Most of us have that one friend in your life that despite wishing they didn’t, knows you better than anyone else. Both a blessing and a curse, they know all of your great traits but they know your flaws too. This kind of connection not only brings a certain closeness but with it comes resentment and everything that comes in between, we can’t help it. Stan & Ollie is about one such friendship and all the joy and heartbreak that comes from their impressive lives together.
Set during the final days of Laurel (Steve Coogan) and Hardy’s (John C Reilly) career, Stan & Ollie follows the two as they try to reinvigorate their careers with a tour of England as they try to reconnect after years apart. Falling into familiar patterns the two hide personal problems from the other while trying to remain relevant in a world that has forgotten about them, something they are adamant to change by whatever means.
The story here feels oddly analogous to the intention of director Jon S Baird who is clearly devoted to bringing Laurel & Hardy to a new generation of viewers, much in the same way their final tour was supposed to rally fans old and new to their re-emergence. This is an affectionate tribute to a double act that set the bar for duos for years to come. Their story isn’t all roses and champagne, there are very real demons here but all the best friendships come with baggage.
Filled with elements of betrayal, forgiveness and understanding, writer Jeff Pope picked the perfect moment to dive into this world of comedy and tragedy. Both Coogan and Reilly have a deep affection for the material and the significance of their characters but if push came to shove, this is Coogan’s shining moment. Not only is Stan wonderfully closed off, Coogan hides such deep admiration behind all of his bravado. Ollie however is an extremely stubborn man, hiding it behind a want to please everyone, himself included. Reilly connects to the buried selfishness within him making his determination admirable instead of piteous.
We may be watching because of the celebrity factor but Baird connects us to these two through their undeniable chemistry and the joy they bring their viewers and each other. Nobody can truly understand what it is like to be Laurel & Hardy, only they can and it is this friendship and closeness that gives the film such effortless flow. Watching these two fall back into their old routines, both on and off stage has such a vibrant glee to it you can’t help but smile.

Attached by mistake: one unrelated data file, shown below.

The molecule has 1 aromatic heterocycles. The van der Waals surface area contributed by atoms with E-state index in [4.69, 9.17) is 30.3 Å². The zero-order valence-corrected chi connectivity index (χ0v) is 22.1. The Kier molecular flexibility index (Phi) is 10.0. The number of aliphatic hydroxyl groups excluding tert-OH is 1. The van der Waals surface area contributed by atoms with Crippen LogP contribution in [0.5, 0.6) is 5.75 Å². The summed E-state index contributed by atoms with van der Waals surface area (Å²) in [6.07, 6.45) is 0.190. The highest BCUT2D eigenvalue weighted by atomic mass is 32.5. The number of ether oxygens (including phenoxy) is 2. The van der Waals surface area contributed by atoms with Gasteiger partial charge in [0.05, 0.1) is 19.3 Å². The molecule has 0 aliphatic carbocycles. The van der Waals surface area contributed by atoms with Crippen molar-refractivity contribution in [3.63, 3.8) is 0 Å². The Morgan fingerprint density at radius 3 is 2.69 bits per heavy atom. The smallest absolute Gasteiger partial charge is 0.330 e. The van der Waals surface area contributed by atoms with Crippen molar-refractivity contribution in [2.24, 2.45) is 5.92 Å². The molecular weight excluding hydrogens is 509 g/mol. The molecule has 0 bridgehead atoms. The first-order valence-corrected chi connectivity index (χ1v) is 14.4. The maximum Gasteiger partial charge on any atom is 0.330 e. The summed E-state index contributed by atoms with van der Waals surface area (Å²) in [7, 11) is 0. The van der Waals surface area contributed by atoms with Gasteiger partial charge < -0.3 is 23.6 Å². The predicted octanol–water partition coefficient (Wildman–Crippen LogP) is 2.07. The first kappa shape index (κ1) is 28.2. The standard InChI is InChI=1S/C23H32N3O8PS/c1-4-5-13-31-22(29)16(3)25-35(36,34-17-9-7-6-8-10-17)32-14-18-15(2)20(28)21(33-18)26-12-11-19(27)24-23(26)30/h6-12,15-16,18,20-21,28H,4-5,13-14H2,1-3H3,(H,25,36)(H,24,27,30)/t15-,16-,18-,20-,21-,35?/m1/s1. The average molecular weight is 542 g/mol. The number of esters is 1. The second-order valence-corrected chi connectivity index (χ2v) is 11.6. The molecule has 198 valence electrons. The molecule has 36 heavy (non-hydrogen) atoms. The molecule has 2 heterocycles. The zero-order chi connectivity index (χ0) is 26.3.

Sure they are still people making the same mistakes they have all their career, but these two cling onto the journey more than the milestones that define it for others. Stan & Ollie are still the same headstrong people they remember but they could always see through each others bull. There are no villains or heroes here, just two men facing limitations they haven’t had to face yet and struggling to come to terms with them.
Yet despite all the seriousness, this is a comedy at heart. Not only do Ollie and Stan’s antics come across as humorous more often than not but the addition of their wives, Lucille (Shirley Henderson) and Ida (Nina Arianda) gives yet another double act to feast upon. Equal parts vicious and soft, the two aren’t just married to their husbands but each other. If Reilly and Coogan are responsible for the drama, Henderson and Arianda make the film brim with heart and laughs. The old adage that behind every great man is a great woman might be a little behind the times but here it feels right.
While easy to get bogged down in the complexities of the film but Baird here has constructed a light, breezy biopic that wants more than anything for viewers to have fun, much like Stan & Ollie are trying to do. The frivolity on display is infectious and if you don’t have a beaming smile by the end I question your humanity because you can’t help but think about all the wonderful moments that brought you to this point. Like I said earlier, it’s not the end or the big moments, it’s the fun of the journey, it makes letting go a little less painful.